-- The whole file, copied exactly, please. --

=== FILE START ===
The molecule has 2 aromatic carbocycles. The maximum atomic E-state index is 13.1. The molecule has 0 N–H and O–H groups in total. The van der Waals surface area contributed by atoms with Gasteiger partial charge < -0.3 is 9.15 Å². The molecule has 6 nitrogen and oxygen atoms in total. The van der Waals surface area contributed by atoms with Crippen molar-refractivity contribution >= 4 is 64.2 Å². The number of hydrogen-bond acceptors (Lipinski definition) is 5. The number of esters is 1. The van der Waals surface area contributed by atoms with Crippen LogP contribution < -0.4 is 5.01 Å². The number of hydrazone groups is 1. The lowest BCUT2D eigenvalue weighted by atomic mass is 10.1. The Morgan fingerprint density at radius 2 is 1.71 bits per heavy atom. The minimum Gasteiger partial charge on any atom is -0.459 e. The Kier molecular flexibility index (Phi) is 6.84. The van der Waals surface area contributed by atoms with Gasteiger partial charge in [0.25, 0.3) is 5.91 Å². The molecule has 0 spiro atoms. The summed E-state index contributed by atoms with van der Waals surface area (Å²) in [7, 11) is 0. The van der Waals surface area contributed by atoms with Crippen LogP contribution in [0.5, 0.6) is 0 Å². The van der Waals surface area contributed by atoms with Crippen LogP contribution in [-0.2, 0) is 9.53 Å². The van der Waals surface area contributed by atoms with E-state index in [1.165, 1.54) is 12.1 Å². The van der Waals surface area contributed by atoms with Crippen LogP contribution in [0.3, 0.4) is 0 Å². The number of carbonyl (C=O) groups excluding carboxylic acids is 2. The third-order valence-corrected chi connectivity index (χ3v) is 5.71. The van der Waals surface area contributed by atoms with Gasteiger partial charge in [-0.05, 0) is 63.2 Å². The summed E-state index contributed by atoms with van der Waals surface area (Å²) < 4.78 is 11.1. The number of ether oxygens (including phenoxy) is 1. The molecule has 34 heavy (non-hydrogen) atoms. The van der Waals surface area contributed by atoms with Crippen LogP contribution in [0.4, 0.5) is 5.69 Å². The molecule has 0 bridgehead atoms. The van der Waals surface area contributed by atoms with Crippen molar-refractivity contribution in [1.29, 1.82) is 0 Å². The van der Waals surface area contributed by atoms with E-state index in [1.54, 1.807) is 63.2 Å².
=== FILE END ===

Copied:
The molecule has 2 aromatic carbocycles. The maximum atomic E-state index is 13.1. The molecule has 0 N–H and O–H groups in total. The van der Waals surface area contributed by atoms with Gasteiger partial charge < -0.3 is 9.15 Å². The molecule has 6 nitrogen and oxygen atoms in total. The van der Waals surface area contributed by atoms with Crippen molar-refractivity contribution >= 4 is 64.2 Å². The number of hydrogen-bond acceptors (Lipinski definition) is 5. The number of esters is 1. The van der Waals surface area contributed by atoms with Crippen LogP contribution < -0.4 is 5.01 Å². The number of hydrazone groups is 1. The lowest BCUT2D eigenvalue weighted by atomic mass is 10.1. The Morgan fingerprint density at radius 2 is 1.71 bits per heavy atom. The minimum Gasteiger partial charge on any atom is -0.459 e. The Kier molecular flexibility index (Phi) is 6.84. The van der Waals surface area contributed by atoms with Gasteiger partial charge in [0.25, 0.3) is 5.91 Å². The molecule has 0 spiro atoms. The summed E-state index contributed by atoms with van der Waals surface area (Å²) in [7, 11) is 0. The van der Waals surface area contributed by atoms with Crippen LogP contribution in [0.5, 0.6) is 0 Å². The van der Waals surface area contributed by atoms with Crippen LogP contribution in [-0.2, 0) is 9.53 Å². The van der Waals surface area contributed by atoms with E-state index in [1.165, 1.54) is 12.1 Å². The van der Waals surface area contributed by atoms with Crippen LogP contribution in [0.3, 0.4) is 0 Å². The number of carbonyl (C=O) groups excluding carboxylic acids is 2. The third-order valence-corrected chi connectivity index (χ3v) is 5.71. The van der Waals surface area contributed by atoms with Gasteiger partial charge in [-0.05, 0) is 63.2 Å². The summed E-state index contributed by atoms with van der Waals surface area (Å²) < 4.78 is 11.1. The number of ether oxygens (including phenoxy) is 1. The molecule has 34 heavy (non-hydrogen) atoms. The van der Waals surface area contributed by atoms with Crippen LogP contribution in [0.4, 0.5) is 5.69 Å². The molecule has 0 bridgehead atoms. The van der Waals surface area contributed by atoms with Crippen molar-refractivity contribution in [1.29, 1.82) is 0 Å². The van der Waals surface area contributed by atoms with E-state index in [1.54, 1.807) is 63.2 Å².